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The Dartmouth
February 24, 2024 | Latest Issue
The Dartmouth

Brazilian students, professors react to Jan. 8 insurrection on democracy in Brasília

The College funded transportation for Brazilian students to vote absentee from Boston in Brazil’s October general election.

On Jan. 8, supporters of Jair Bolsonaro, former president of Brazil, stormed various government buildings in the country’s capital Brasília, including the Brazilian Congress, Presidential Palace and Supreme Court. The attack came just days after President Luiz Inácio Lula da Silva’s inauguration. Following two voting periods in October, leftist President Lula won the runoff election with 50.9% of the votes over the  then-incumbent Bolsonaro.   

According to Kai Kenkel, a visiting professor at Dartmouth from Pontifical Catholic University in Rio de Janeiro, similarities are being drawn between the attacks on Brasília and the Jan. 6 insurrection at the U.S. Capitol in 2020. 

“There were lots of parallels in the sense that you had this kind of extreme right wing movement using violence against the physical institutions of democracy,” Kenkel said. 

Kenkel noted two main differences between the nature of these attacks — the fact that President Lula had already been inaugurated and that military support for President Lula was unclear. 

Dartmouth Brazilian Society co-president Luka Faccini Zanon ’25 also noted that the Brazilian attack was against three branches of government, not just one. Zanon said democracy is relatively new in Brazil, which adopted its democratic constitution in 1988

Spanish and Portuguese professor Carlos Cortez Michillo called the U.S. attack on the Capitol an “example” for what transpired in Brazil. 

“Since the day that we found out we would have a second round in our elections, I got scared of a coup or something happening, but I wasn’t expecting it after Lula was already president,” Zanon said.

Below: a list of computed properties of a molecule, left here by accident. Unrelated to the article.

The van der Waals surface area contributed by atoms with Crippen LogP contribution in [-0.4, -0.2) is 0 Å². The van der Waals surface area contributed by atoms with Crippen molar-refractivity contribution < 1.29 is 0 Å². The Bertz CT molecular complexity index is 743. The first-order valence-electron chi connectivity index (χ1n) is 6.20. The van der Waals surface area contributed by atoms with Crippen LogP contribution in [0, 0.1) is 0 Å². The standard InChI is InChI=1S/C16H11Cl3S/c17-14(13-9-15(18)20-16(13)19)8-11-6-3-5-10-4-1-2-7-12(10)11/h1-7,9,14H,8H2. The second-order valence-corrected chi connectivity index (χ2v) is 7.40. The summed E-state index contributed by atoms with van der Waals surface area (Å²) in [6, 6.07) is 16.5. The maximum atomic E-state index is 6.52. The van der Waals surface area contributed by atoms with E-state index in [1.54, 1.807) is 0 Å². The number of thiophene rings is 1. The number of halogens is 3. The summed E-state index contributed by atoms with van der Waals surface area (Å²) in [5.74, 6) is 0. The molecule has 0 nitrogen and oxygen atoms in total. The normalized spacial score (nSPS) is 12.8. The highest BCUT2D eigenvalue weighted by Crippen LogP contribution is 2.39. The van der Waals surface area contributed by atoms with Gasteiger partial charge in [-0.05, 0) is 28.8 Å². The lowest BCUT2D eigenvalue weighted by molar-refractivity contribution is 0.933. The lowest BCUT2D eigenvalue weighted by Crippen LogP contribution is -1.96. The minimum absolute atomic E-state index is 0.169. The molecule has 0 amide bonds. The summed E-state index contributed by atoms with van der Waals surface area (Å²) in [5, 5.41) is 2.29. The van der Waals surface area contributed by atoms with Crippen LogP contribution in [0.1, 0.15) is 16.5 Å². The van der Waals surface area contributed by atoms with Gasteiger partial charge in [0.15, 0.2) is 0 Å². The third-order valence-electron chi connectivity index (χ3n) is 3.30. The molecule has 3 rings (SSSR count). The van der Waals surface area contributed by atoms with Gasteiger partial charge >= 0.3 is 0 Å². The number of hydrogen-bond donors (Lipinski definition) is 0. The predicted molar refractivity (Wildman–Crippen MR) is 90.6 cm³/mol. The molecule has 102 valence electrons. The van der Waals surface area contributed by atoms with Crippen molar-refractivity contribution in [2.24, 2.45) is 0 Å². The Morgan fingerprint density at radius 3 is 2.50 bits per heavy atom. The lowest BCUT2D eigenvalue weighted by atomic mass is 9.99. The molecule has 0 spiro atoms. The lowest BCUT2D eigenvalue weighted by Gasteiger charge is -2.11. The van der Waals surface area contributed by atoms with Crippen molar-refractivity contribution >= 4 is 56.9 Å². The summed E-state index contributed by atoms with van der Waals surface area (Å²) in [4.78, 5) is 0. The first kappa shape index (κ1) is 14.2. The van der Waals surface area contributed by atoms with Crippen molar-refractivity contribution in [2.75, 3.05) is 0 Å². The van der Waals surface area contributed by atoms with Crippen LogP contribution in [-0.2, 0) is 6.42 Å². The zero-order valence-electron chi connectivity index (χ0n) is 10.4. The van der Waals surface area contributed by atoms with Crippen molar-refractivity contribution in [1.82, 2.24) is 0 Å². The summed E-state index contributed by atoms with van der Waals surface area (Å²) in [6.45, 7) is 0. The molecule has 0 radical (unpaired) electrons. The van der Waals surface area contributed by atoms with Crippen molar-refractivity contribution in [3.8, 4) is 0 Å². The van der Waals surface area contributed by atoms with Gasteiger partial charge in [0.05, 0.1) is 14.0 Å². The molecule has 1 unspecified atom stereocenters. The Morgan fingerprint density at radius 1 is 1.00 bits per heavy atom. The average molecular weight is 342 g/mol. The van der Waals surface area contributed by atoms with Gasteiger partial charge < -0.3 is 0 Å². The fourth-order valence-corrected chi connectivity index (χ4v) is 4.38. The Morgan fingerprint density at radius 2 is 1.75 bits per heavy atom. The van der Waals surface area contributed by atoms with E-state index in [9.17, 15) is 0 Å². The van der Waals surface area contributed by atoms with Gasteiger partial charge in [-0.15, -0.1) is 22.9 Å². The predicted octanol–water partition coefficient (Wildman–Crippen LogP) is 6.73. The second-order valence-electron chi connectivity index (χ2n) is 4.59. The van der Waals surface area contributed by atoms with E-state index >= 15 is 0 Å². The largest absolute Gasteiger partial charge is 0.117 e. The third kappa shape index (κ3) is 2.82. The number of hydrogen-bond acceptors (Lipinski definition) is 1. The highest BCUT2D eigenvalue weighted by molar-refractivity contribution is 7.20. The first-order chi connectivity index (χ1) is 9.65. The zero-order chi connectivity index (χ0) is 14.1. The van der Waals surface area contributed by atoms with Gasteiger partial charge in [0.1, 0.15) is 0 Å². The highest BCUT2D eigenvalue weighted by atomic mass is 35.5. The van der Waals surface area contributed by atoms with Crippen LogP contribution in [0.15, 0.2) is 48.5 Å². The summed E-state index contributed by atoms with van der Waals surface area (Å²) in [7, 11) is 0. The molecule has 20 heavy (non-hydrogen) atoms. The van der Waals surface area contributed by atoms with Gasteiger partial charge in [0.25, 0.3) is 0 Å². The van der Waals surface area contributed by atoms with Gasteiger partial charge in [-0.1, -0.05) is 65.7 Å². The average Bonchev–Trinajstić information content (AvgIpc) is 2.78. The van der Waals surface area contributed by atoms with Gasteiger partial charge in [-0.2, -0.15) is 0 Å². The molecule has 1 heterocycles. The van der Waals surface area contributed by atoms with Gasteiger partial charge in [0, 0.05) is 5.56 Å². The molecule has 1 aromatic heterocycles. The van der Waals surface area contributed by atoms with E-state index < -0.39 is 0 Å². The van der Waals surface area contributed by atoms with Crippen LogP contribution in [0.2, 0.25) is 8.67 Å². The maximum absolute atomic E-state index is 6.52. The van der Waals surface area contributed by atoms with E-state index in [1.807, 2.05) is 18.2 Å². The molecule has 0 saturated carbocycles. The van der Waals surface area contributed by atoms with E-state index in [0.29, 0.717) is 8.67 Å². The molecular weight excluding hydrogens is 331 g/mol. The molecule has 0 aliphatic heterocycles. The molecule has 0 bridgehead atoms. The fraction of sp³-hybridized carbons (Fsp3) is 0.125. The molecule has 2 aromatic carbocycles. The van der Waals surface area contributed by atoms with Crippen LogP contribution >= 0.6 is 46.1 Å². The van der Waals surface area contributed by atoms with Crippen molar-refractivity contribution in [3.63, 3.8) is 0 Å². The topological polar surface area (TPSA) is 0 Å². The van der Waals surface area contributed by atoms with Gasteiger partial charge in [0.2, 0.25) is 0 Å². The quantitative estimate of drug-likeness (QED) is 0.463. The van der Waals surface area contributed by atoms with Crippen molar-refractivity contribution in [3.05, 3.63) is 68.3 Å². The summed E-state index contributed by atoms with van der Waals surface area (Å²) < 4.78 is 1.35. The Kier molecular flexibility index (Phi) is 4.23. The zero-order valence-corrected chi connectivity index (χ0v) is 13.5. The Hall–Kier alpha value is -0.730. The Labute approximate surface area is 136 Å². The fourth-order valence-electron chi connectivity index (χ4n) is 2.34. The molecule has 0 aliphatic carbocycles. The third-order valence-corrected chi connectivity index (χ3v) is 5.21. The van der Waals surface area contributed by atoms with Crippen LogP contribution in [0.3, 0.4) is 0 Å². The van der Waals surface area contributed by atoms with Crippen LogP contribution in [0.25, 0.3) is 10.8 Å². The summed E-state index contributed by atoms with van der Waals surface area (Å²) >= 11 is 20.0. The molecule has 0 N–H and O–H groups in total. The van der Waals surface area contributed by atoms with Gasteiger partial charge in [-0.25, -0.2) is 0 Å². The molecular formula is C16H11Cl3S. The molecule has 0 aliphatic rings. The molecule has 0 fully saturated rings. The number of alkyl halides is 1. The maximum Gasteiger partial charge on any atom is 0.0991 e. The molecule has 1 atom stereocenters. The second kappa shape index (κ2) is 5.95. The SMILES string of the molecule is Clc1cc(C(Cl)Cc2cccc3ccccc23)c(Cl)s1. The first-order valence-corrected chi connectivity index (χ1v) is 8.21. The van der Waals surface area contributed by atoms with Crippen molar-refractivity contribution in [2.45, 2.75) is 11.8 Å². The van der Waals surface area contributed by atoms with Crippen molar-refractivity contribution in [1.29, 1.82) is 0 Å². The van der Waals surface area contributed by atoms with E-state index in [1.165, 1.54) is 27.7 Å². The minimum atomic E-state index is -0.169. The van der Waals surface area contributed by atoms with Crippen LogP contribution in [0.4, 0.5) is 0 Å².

Zanon added that members of the Dartmouth Brazilian community have found ways to stay engaged politically by voting in Brazil or casting an absentee ballot from Boston. This October election cycle, the College paid for coaches to go to Boston so that Brazilian students could vote, he added.

Michillo said he voted while visiting Brazil in October. During this time, he said he saw a “very diverse crowd” of people camping in front of army headquarters in São Paulo following the election results. 

Rafa Carlos ’20 said he was staying in a wealthy, conservative neighborhood in the left-leaning city of Refuge on the day of the insurrection. He said some conservative residents expected and were happy about the insurrection —  which was not the case for the majority of Brazilians, he said.

“From my perspective, no one thought it would happen,” Carlos said. “Bolsonaristas were fighting for it, they had been camping in front of military bases. Everyone was laughing at them … . People never thought a coup would actually happen.”

Kenkel, on the other hand, said he was not surprised by the attacks because people had been camping in the streets for months. According to Kenkel, one reason why the attack may have been delayed until days after President Lula assumed Office is that Bolsonaro left for Florida on Dec. 30.